Vending Machines Are the Latest Tool for Fighting Opioid Overdoses
By MATTHEW PERRONE AP Health Writer
WASHINGTON (AP) — Vending machines that have long been stocked with snacks are getting repurposed to distribute life-saving supplies to help fight the opioid epidemic.
A growing number of cities and local governments are making so-called "harm reduction" items, including the overdose-reversal drug naloxone, available for free via machines.
Interest in the approach is expected to grow after U.S. regulators recently approved Narcan, the leading naloxone brand, to be sold without a prescription. That switch allows the nasal spray to be stocked in convenience stores, supermarkets and vending machines.
Machine supplier Shaffer Distributing, which also sells arcade games and pinball machines, is one of the companies that has worked with U.S. communities to put the medication in machines even before the FDA's over-the-counter approval.
Marty Turner, the Columbus, Ohio, company's director of vending sales, explains that many other items for promoting public health can be stocked and distributed this way. The interview has been edited for length and clarity.
Q: How do these machines work and what types of items do they dispense?
It's a basic vending machine that we’ve modified to dispense the products that health departments, harm-reduction groups or other nonprofits are looking to get into the neighborhood.
We’ve worked on machines that dispense Narcan nasal spray, fentanyl testing strips, HIV testing kits, prescription disposal bags and then even some first aid kits and safe sex kits. Really anything that they’re looking to get into the hands of the public.
Q: How many have you sold?
We’ve probably sold close to 200 or more machines to the harm-reduction community. They’ve put them everywhere from public libraries to city hall. There’ve been a couple delivered to post offices, college campuses, sheriff's offices — almost anywhere that you have 24-hour public access.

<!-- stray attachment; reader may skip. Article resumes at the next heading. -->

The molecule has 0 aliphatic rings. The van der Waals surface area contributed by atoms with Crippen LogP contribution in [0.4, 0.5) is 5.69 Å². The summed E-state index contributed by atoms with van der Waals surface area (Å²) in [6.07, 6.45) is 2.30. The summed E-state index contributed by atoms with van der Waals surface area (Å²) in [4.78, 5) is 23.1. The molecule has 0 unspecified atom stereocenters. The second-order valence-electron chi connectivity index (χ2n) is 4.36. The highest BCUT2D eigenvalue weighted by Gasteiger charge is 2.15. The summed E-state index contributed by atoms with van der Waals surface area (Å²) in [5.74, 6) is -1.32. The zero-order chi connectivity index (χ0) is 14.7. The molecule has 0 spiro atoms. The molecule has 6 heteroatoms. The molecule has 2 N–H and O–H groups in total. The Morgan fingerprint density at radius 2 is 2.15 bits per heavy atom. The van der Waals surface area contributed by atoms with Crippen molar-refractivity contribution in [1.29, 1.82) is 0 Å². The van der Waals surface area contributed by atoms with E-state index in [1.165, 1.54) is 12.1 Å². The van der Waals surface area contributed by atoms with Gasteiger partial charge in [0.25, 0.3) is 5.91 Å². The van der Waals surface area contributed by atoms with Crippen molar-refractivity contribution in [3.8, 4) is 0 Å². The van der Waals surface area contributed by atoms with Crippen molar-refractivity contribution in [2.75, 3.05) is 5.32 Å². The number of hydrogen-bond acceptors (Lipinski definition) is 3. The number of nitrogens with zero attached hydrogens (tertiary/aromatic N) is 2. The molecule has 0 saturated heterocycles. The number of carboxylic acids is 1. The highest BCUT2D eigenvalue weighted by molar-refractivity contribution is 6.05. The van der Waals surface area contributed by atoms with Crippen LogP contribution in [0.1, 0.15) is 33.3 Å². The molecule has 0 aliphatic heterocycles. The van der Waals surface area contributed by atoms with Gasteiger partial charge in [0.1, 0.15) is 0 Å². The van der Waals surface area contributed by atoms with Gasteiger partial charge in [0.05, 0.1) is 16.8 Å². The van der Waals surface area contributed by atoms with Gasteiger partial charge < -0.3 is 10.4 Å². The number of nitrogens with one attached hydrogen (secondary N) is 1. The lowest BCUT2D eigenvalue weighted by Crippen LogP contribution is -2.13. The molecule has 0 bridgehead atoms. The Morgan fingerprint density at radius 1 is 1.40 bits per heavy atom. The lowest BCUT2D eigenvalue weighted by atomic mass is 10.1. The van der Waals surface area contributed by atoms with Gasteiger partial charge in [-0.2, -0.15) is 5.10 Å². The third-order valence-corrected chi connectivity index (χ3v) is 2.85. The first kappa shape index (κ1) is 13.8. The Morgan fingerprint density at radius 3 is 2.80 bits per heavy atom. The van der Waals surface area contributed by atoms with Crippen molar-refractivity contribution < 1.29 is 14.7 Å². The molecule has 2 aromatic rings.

Q: What's the advantage of using a vending machine for this effort?
The vending machine just gives the end user the opportunity to walk up without being judged or having to have the money to purchase the product.
And in the case of Narcan, where it's now an over-the-counter drug, we feel the vending machines are going to be just as popular and in-demand, because your next-door neighbor might not want to walk into Walgreens and have you standing in line behind him wondering "OK, why is this guy buying Narcan?" It kind of takes away the stigma and offers 24/7 access.
Q: How much do these machines typically cost?
The naloxone machines sell for anywhere from $4,500 to about $7,400 for an outdoor machine. The outdoor machine is resistant to the rain and it has a compressor so that it can maintain its temperature in the summer that's safe for the product.
Q: Do users ever have to enter any personal information or other details when using the machine?
What we’ve found is that the more information you’re asking of the end user — for example, if you’re asking whether they’re male or female or their ZIP code or their age — then they’re less likely to get a product.
We are working primarily with the folks that are looking for a low barrier. They’d just like to walk up to the machine, press the selection button and get the product. That just seems to be the best opportunity to get these into the hands of the people who need them most.
The Associated Press Health and Science Department receives support from the Howard Hughes Medical Institute's Science and Educational Media Group. The AP is solely responsible for all content.